The 2018 Farm Bill has already been a contentious piece of legislation, barely making it out of the House Ag Committee. The committee is touted as a beacon of bi-partisan efforts, but this bill had no support from committee democrats, mainly over the Republican-proposed changes to the Supplemental Nutrition Assistance Program (SNAP).
Thursday the Congressional Budget office (CBO)released their analysis of the house version of the bill. The CBO is a non-partisan department that looks at bills by the numbers and offers analysis on the effects policies will have.
The CBO reports the House version of the Farm bill would cut spending on the SNAP entitlements by $9.2 billion. However, the savings are almost all but offset by a $7.7 billion increase in federal administrative costs. This means an adjusted savings of only $1.5 billion when the numbers settle.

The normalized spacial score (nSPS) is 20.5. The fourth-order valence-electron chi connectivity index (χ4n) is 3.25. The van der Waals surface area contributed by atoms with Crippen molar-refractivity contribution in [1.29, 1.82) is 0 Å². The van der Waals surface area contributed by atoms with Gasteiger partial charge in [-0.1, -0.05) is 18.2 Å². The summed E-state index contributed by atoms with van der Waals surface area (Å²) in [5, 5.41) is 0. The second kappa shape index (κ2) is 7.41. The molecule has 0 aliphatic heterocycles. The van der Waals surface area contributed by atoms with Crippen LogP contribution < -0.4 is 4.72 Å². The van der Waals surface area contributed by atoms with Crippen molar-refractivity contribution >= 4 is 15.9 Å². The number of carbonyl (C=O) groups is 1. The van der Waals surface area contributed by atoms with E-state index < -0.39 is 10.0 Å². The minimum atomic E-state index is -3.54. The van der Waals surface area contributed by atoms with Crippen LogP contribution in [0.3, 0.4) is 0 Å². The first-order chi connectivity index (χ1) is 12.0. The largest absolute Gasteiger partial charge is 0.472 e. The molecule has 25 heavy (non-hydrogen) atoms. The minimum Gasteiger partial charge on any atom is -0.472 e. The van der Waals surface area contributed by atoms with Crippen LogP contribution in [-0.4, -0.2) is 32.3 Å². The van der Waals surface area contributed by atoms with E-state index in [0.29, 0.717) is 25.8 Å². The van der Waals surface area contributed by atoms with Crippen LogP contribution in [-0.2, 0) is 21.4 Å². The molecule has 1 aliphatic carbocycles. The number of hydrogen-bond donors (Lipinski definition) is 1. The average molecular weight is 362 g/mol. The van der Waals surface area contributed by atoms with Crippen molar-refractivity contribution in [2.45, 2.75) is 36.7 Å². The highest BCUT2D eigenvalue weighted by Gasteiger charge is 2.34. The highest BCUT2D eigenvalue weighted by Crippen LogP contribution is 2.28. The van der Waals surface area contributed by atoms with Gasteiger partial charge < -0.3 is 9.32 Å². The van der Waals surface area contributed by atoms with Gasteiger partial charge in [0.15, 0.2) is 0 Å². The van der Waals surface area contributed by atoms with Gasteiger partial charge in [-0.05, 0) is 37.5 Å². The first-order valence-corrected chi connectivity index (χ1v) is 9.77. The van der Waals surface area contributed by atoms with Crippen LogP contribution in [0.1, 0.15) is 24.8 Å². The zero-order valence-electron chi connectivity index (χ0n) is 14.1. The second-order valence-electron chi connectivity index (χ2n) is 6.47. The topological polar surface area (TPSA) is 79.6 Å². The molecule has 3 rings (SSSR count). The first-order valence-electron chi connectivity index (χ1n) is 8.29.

The CBO states the incurred savings would be due to the number of people that would become ineligible for assistance through the program. The report shows that administrative costs for the work assistance programs are the biggest costs incurred, and then doesn’t even guarantee that all recipients eligible for job training could receive it by 2021 when the requirements go into effect.
The House is expected to take up the debate on the 2018 Farm Bill in the coming weeks.